Stem cells which get stuck as people age may be the reason why our hairs turn grey, US scientists have found.
The team from New York University (NYU)- Lagone, in a mice study, showed that certain stem cells have a unique ability to move between growth compartments in hair follicles. However, as people age, it gets and thus loses their ability to mature and maintain hair colour.
The study, published in the journal Nature, focused on cells in the skin of mice, which in humans are called melanocyte stem cells, or McSCs.
"Our study adds to our basic understanding of how melanocyte stem cells work to colour hair," said study lead investigator Qi Sun, a postdoctoral fellow at NYU Langone Health.
"It is the loss of chameleon-like function in melanocyte stem cells that may be responsible for greying and loss of hair colour. These findings suggest that melanocyte stem cell motility and reversible differentiation are key to keeping hair healthy and coloured," added said Mayumi Ito, Professor at NYU Langone Health.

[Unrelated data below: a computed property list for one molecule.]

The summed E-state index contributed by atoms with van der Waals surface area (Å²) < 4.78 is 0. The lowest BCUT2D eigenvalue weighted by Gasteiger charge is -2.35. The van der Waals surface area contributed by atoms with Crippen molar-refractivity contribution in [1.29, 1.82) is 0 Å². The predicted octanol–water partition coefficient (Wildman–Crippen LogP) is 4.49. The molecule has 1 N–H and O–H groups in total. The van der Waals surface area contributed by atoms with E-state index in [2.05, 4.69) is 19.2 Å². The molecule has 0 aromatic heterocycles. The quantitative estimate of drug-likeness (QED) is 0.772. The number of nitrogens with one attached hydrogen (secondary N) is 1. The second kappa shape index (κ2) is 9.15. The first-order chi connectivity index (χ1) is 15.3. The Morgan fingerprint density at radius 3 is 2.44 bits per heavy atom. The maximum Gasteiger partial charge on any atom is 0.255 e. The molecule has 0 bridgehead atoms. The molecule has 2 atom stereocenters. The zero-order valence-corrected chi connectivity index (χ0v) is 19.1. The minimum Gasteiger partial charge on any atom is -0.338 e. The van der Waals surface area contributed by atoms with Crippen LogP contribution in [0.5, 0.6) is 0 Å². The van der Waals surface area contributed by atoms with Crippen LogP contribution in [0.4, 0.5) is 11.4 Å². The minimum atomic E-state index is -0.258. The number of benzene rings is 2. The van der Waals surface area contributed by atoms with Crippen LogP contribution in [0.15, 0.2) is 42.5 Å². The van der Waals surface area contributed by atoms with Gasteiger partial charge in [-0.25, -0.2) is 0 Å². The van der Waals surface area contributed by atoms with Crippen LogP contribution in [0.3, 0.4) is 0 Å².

In the latest experiments in mice whose hair was physically aged by plucking and forced regrowth, the number of hair follicles with McSCs lodged in the follicle bulge increased from 15 per cent before plucking to nearly half after forced ageing.
These cells remained incapable of regenerating or maturing into pigment-producing melanocytes.
The stuck McSCs, the researchers found, ceased their regenerative behaviour as they were no longer exposed and hence their ability to produce pigment in new hair follicles, which continued to grow.
By contrast, other McSCs that continued to move back and forth between the follicle bulge and hair germ retained their ability to regenerate as McSCs, mature into melanocytes, and produce pigment over the entire study period of two years.
Ito said the team has plans to investigate means of restoring motility of McSCs or of physically moving them back to their germ compartment, where they can produce pigment.